Every Manager Is a Risk Manager

The definition of “risk management” can mean different things to different people. But according to a recent Harvard Business Review article by Ron Ashkenas, managing partner of Schaffer Consulting and a coauthor of The GE Work-Out and The Boundaryless Organization, risk management consists of identifying, prioritizing and mitigating the impact of unforeseen events.

“In other words, it’s a form of proactive contingency planning — either to completely avoid difficult situations, or prepare for them so that any undesirable consequences are lessened,” Ashkenas wrote.

Another prominent issue surrounding risk management: Who should be responsible for this role within an organization? The answer is simple: If you are a leader, the act of managing risks falls on you. Sure, many large organization have a devoted risk manager for more high-profile risks, such as cybersecurity and facility security, but the process of risk management extends to less visible risks that receive less attention.

Ashkenas details these less obvious risks that shouldn’t evade a business’ risk management program.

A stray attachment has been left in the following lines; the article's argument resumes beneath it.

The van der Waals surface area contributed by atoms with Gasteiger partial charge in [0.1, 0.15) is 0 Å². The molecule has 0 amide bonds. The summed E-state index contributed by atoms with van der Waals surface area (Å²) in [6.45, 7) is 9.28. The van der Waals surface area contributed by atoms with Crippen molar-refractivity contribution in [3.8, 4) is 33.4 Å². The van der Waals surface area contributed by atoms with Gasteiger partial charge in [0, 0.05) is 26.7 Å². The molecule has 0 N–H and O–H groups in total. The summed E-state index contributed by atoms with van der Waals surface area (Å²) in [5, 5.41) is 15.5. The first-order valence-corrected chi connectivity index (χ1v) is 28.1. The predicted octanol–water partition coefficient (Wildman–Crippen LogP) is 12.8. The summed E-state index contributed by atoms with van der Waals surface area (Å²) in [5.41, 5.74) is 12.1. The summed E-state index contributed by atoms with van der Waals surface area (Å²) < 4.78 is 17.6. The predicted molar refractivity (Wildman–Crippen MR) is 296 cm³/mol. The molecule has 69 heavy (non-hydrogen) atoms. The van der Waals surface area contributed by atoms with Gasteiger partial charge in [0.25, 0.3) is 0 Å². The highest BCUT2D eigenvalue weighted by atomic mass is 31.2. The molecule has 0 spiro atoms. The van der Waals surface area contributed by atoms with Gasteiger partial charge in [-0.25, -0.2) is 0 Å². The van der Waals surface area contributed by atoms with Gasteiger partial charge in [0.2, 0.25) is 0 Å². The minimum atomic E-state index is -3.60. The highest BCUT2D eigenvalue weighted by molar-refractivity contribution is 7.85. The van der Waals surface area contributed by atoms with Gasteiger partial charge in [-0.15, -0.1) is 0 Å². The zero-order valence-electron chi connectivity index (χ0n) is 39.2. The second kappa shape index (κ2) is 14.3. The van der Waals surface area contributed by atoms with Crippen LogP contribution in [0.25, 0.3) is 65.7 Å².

• Project Risk: “As a project leader you need to continually think through the risks that might endanger a project, focusing on how to get around them or limit their impact.”
  • Reputational Risk: “As a manager, you need to be mindful of the risks to your firm’s reputation that stem from your actions.”
  • Customer Risk: “Customers, both internal and external, are the lifeblood of an organization. This means doing more than just providing what's asked for — but proactively looking for other ways to add value.”

Other risks to keep in mind for your risk management plan include staffing or skill gap risks, budgetary risks, and supplier risks. This list is far from all-inclusive, but only a starting point for you to build upon.

For more information about risk management programs, read the full article:http://blogs.hbr.org/ashkenas/2011/05/every-manager-is-a-risk-manage.html